If you’ve ever wanted to experience the story of “Little Women,” but just never managed to take that dusty tome from the shelf of books you “should” read, first-time director Jannie Prawitz presents the perfect opportunity.
Chances are, if you have been to a theater production in Roseburg, whether at Umpqua Actors Community Theatre or Umpqua Community College during the past few years, Jannie Prawitz has had a hand in making that production successful. Whether she is acting on stage, assistant directing, working the box office, or stage managing, Prawitz has made herself integral to the theatre community.
Thursday night’s production was no exception. Prawitz made some great directorial choices — starting with her talented cast — that will draw audiences in to a classic that no one should miss.
Louisa May Alcott’s “Little Women” tells the story of the remarkable March family and their enduring strength during a time of war. Four daughters, each so different, are bound together by the strength of their adoring mother as they await their father’s return from fighting in the Civil War. With themes of love, loss, compassion, gender roles, and growing up, “Little Women” is a timeless story that has something that everyone can connect with.
Despite occasional odd and unnatural phrasing, notably in some of Marmee’s lines, Jacqueline Goldfinger’s adaptation tells the story well. Holding the family together with her incredible strength, warmth, and wisdom is Marmee, played by Kathleen Cole.
Marmee, the girls’ mother, always has an answer and makes every moment a teachable one. She is their guiding light. While in many works, the mother is a stock character with little variety, Cole brings so much depth to the character of Marmee. The true gift in this show is watching Cole’s acumen as an actress; Marmee presents a strong face to her girls, only allowing the audience to glimpse her vulnerability. Witnessing the humanity that Cole brings to the role is a worthwhile experience.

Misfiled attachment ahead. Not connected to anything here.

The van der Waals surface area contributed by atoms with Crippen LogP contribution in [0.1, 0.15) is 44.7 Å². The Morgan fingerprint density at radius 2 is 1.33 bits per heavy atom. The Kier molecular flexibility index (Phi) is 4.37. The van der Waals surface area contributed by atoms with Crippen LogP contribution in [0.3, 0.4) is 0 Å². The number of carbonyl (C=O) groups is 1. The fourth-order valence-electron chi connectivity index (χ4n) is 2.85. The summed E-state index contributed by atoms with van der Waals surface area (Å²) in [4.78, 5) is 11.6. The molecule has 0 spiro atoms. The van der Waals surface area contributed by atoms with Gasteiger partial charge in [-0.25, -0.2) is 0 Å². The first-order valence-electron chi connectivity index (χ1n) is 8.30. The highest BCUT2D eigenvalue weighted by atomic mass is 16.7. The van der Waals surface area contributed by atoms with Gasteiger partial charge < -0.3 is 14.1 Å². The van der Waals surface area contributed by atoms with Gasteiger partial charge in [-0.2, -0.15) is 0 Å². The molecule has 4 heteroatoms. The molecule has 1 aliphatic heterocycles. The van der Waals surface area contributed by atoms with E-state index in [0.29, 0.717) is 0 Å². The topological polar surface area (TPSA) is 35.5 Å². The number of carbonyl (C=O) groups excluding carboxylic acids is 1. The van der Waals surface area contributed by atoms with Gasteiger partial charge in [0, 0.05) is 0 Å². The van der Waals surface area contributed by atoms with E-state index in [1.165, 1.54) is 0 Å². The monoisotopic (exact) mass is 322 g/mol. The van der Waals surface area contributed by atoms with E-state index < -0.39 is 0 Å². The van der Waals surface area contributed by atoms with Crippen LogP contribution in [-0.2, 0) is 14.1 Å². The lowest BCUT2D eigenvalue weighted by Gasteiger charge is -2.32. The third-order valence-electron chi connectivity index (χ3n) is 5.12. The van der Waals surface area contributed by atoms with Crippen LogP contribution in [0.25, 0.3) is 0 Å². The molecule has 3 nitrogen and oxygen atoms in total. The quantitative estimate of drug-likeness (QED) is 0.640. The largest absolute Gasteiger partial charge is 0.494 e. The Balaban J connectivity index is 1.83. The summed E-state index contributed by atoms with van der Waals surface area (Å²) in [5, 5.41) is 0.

The little women — Catherine Pieske, Amanda McNulty, Abby Prawitz and Sianna Casey — had great chemistry together and gave us solid performances. Catherine Pieske is steadfast and competent as Meg March. Amanda McNulty brings a familiar intensity to the role of the headstrong and often very loud Josephine March. There was really no weak link, and with so many dynamic characters and a cast of seven, that is really something noteworthy.
The men in the show, Josh Carlton and newcomer Elliot Snyder, complete an already solid team of actors. Snyder plays the generous, well-meaning neighbor and friend to the March family. Snyder in particular gives a standout performance with excellent timing and an unpretentious levity that he brings to the text.
An evening of memorable performances awaits, and audiences should look to the littlest women of the group for great range and maturity onstage. Abby Prawitz gives us, perhaps, her best performance ever as the bubbly, budding artist Amy March. Well done.
Everyone will fall in love with Sianna Casey who plays the meek and “mouse-like” Beth March. Casey is capable, likeable and fun to watch. It is wonderful to see a stage full of talented young actors and I look forward to seeing all of them in future productions.
Beth March is counseled to ask herself, “What can I do now?” Audience members should call UACT right now and reserve tickets for this gem of a production. Fresh faces, great storytelling and a fantastic set (Melody Schwegel) await you in the newly redesigned Betty Long Unruh Theatre. Everyone will surely appreciate this timeless piece of literature brought to life by the talent of this community. “Little Women” proves to be an excellent choice to kick off what hopes to be a great 2013-14 season at UACT.
Ashley Dahl of Roseburg has been active in community theater as an actress, choreographer, director and volunteer. She can be reached at firstname.lastname@example.org.